Local degradation of basement membrane
Sprouting into the clot
Dermal restauration Endothelial cells
Cell proliferation
Tubule structure formation
Apoptosis of neo-vessels at the end

Produces collagen, glycosaminoglycans and proteoglycans, (major


Fibroblasts components of the extracellular matrix).
Differentiate in myofibroblasts
TISSUE REMODELING
• The initial repair gives off a red
scar, slightly elevated which
progressively becomes pale

• There are no melanocytes, no


hair, nor sudoral or sebaceous
glands

• Scars mature through the


replacement of Collagen type III
by type I (more stable and
solid) and cross-linking of
collagen fibers.
Minutes Hours Days Weeks Months

Remodeling

Matrix deposition and Fibrin clot


changes over time (inflammatory phase)
Granulation tissue Rich in Collagen type III
(proliferative) and vessels
Type I collagen and less
Maturation
mature blood vessels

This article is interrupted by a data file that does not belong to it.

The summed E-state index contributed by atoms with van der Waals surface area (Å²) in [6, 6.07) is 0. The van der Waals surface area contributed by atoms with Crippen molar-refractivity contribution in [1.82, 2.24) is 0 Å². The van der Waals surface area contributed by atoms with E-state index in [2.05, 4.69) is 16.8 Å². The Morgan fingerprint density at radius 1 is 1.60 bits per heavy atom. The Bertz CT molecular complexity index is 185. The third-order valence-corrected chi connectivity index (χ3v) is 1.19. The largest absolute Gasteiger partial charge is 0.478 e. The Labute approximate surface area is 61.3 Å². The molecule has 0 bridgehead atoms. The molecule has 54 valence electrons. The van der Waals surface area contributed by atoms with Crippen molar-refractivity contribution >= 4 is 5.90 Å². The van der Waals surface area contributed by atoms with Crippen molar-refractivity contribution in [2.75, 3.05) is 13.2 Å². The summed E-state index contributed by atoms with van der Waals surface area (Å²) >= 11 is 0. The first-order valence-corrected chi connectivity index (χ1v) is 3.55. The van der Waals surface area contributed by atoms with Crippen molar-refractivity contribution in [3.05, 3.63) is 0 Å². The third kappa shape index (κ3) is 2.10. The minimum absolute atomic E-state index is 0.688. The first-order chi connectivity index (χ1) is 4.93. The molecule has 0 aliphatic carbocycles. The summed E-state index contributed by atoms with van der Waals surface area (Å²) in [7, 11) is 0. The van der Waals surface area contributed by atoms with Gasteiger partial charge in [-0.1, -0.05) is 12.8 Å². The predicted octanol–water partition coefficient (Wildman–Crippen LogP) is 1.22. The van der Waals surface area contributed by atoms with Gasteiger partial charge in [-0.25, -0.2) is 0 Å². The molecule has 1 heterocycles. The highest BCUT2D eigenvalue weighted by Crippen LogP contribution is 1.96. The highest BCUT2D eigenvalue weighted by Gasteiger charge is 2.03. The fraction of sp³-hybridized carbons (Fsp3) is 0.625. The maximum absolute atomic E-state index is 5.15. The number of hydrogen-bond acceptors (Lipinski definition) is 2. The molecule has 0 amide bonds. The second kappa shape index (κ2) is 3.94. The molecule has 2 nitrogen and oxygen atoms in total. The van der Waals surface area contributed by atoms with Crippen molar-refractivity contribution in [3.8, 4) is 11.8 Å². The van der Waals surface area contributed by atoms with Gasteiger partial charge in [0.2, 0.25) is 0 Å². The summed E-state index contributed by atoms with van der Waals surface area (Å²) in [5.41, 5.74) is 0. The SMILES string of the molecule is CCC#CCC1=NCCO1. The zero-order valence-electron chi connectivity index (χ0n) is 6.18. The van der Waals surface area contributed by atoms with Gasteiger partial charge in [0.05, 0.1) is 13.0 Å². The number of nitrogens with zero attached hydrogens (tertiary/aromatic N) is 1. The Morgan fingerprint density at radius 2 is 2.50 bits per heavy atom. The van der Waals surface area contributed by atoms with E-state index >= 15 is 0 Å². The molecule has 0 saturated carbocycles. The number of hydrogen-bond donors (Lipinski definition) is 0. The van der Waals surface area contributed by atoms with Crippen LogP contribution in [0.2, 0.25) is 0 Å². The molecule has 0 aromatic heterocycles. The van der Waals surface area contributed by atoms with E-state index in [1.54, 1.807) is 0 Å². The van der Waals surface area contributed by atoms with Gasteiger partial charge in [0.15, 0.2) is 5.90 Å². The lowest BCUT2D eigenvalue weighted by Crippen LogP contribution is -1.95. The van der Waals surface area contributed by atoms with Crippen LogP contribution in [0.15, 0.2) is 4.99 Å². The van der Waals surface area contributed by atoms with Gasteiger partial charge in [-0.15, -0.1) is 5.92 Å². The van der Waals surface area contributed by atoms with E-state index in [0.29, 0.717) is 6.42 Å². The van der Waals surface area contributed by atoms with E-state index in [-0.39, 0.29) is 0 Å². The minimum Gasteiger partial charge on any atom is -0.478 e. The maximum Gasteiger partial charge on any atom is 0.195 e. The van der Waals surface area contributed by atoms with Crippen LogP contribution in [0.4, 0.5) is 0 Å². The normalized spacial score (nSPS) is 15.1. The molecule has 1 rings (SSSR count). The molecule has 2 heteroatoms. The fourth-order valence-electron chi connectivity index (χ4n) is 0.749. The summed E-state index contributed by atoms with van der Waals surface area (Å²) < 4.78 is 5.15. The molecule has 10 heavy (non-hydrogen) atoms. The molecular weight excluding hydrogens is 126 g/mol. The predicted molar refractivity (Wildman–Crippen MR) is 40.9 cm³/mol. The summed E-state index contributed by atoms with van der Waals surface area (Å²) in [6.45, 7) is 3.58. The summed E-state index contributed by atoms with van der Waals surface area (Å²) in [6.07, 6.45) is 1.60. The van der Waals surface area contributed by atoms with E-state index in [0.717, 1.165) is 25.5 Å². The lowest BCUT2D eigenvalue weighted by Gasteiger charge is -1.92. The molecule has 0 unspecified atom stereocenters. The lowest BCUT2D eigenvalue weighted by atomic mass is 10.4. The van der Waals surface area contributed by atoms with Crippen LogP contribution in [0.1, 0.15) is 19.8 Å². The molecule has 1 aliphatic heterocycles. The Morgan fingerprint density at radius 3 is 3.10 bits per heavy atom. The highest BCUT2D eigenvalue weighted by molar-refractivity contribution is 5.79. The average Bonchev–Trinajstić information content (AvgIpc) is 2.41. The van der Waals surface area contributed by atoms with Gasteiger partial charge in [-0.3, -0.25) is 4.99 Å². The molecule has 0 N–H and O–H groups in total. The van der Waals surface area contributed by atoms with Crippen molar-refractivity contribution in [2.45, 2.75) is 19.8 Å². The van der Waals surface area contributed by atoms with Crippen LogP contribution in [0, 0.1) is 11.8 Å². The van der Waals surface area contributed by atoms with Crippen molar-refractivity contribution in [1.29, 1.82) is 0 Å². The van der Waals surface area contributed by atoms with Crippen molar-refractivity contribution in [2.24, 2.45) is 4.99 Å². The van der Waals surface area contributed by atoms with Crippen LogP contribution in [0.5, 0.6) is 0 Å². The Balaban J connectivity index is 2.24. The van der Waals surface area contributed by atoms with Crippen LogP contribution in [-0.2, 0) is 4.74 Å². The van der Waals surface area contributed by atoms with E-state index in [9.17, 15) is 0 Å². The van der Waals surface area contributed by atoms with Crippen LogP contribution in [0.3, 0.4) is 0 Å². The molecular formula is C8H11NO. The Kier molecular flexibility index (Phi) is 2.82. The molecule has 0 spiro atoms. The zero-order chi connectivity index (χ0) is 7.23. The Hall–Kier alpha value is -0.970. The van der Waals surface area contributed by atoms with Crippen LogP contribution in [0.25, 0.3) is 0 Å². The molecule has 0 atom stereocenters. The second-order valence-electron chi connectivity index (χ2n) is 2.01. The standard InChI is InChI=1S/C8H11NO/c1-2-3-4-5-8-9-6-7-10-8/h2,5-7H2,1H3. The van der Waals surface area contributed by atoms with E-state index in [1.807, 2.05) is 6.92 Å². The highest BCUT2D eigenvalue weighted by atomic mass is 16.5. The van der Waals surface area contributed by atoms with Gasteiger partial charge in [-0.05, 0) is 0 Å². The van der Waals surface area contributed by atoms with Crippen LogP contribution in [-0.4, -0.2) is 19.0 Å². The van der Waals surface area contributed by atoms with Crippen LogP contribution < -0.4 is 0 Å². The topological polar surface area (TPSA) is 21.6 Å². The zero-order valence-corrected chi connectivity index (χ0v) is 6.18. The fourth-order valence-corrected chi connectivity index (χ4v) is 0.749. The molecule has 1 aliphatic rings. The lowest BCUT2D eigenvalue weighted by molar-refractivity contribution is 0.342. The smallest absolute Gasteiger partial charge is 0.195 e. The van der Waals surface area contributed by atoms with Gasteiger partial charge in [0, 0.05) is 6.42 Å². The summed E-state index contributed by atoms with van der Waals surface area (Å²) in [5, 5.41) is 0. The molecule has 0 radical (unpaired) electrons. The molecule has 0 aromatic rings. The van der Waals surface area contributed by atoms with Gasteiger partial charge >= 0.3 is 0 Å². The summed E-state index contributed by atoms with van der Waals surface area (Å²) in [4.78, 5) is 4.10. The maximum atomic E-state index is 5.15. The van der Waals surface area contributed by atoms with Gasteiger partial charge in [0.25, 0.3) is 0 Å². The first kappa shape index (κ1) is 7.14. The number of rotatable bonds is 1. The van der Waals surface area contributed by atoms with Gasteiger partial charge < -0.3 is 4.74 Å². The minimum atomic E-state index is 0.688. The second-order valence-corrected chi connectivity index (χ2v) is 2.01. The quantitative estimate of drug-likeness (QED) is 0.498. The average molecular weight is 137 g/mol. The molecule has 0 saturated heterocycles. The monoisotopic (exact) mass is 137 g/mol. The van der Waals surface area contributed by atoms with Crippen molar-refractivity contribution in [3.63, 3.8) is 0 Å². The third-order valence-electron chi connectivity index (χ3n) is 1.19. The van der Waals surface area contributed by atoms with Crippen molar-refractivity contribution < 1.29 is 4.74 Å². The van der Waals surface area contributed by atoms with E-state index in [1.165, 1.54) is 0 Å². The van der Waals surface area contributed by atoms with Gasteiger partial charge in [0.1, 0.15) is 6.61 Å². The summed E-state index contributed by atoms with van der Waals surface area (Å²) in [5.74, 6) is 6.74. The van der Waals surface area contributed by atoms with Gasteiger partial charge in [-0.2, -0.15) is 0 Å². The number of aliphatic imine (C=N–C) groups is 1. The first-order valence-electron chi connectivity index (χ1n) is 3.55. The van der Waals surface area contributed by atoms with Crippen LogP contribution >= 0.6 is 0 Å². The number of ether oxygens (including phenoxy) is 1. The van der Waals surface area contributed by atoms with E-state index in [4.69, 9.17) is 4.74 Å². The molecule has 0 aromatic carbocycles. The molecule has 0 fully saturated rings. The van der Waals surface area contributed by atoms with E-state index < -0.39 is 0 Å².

Keratinocytes Epidermis maturation

Wound contraction
Myofibroblasts
Apoptosis and scar
maturation
Apoptosis and scar
Endothelial cells
maturation
WHEN CAN WE WASH A WOUND ?

• Epithelialisation provides a
watertight seal within 48 hours.

• Hand lavage and shower are


recommended as early as day 2
SHOULD WE KEEP THE
WOUND DRY OR WET ?

• A wound de-hydrate within a


few hours

• Necrosis can be observed up to


0,3 mm depth and prevent
epithelialization

• A moist environnement favors


inflammation, tissue proliferation Winter G. Formation of the scab and the rate of
epithelialization of superficial wounds in the skin of

and epithelialization (and also young domestic pig. Nature 1962;193:293. 24.
Alvarez OM, Mertz PM, Eaglstein WH. The effect of
germs proliferation). occlusive dressings on collagen synthesis and re-